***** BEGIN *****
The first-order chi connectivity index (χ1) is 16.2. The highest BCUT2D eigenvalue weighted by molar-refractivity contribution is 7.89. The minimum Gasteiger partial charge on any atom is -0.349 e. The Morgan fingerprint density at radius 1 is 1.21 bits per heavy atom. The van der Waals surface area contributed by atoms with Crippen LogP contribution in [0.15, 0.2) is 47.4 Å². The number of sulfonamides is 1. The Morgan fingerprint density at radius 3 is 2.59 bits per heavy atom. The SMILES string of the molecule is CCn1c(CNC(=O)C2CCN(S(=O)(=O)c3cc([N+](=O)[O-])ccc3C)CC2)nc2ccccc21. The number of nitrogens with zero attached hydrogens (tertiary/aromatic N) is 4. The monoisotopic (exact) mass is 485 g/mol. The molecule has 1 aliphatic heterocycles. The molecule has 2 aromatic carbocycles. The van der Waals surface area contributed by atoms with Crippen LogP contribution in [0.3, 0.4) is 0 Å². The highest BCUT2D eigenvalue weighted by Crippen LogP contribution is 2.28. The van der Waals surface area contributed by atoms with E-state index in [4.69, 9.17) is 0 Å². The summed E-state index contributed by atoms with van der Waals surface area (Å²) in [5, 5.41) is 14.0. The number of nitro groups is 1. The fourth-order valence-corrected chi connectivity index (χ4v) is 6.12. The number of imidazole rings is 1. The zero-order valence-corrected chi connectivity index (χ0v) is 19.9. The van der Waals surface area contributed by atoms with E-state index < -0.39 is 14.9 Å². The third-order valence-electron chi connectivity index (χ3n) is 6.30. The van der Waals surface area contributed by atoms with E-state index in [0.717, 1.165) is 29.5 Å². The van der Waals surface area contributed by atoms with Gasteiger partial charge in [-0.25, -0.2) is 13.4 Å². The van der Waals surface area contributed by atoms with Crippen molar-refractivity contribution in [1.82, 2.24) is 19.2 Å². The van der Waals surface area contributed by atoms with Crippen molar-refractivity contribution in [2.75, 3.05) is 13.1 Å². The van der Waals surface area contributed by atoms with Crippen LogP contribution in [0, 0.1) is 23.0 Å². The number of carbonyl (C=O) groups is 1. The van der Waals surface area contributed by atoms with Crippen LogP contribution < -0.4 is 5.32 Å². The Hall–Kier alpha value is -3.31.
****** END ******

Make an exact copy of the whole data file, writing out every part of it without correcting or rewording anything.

The first-order chi connectivity index (χ1) is 16.2. The highest BCUT2D eigenvalue weighted by molar-refractivity contribution is 7.89. The minimum Gasteiger partial charge on any atom is -0.349 e. The Morgan fingerprint density at radius 1 is 1.21 bits per heavy atom. The van der Waals surface area contributed by atoms with Crippen LogP contribution in [0.15, 0.2) is 47.4 Å². The number of sulfonamides is 1. The Morgan fingerprint density at radius 3 is 2.59 bits per heavy atom. The SMILES string of the molecule is CCn1c(CNC(=O)C2CCN(S(=O)(=O)c3cc([N+](=O)[O-])ccc3C)CC2)nc2ccccc21. The number of nitrogens with zero attached hydrogens (tertiary/aromatic N) is 4. The monoisotopic (exact) mass is 485 g/mol. The molecule has 1 aliphatic heterocycles. The molecule has 2 aromatic carbocycles. The van der Waals surface area contributed by atoms with Crippen LogP contribution in [0.3, 0.4) is 0 Å². The highest BCUT2D eigenvalue weighted by Crippen LogP contribution is 2.28. The van der Waals surface area contributed by atoms with E-state index in [4.69, 9.17) is 0 Å². The summed E-state index contributed by atoms with van der Waals surface area (Å²) in [5, 5.41) is 14.0. The number of nitro groups is 1. The fourth-order valence-corrected chi connectivity index (χ4v) is 6.12. The number of imidazole rings is 1. The zero-order valence-corrected chi connectivity index (χ0v) is 19.9. The van der Waals surface area contributed by atoms with E-state index < -0.39 is 14.9 Å². The third-order valence-electron chi connectivity index (χ3n) is 6.30. The van der Waals surface area contributed by atoms with E-state index in [0.717, 1.165) is 29.5 Å². The van der Waals surface area contributed by atoms with Gasteiger partial charge in [-0.25, -0.2) is 13.4 Å². The van der Waals surface area contributed by atoms with Crippen molar-refractivity contribution in [1.82, 2.24) is 19.2 Å². The van der Waals surface area contributed by atoms with Crippen molar-refractivity contribution in [2.75, 3.05) is 13.1 Å². The van der Waals surface area contributed by atoms with Crippen LogP contribution in [0, 0.1) is 23.0 Å². The number of carbonyl (C=O) groups is 1. The van der Waals surface area contributed by atoms with Crippen LogP contribution < -0.4 is 5.32 Å². The Hall–Kier alpha value is -3.31.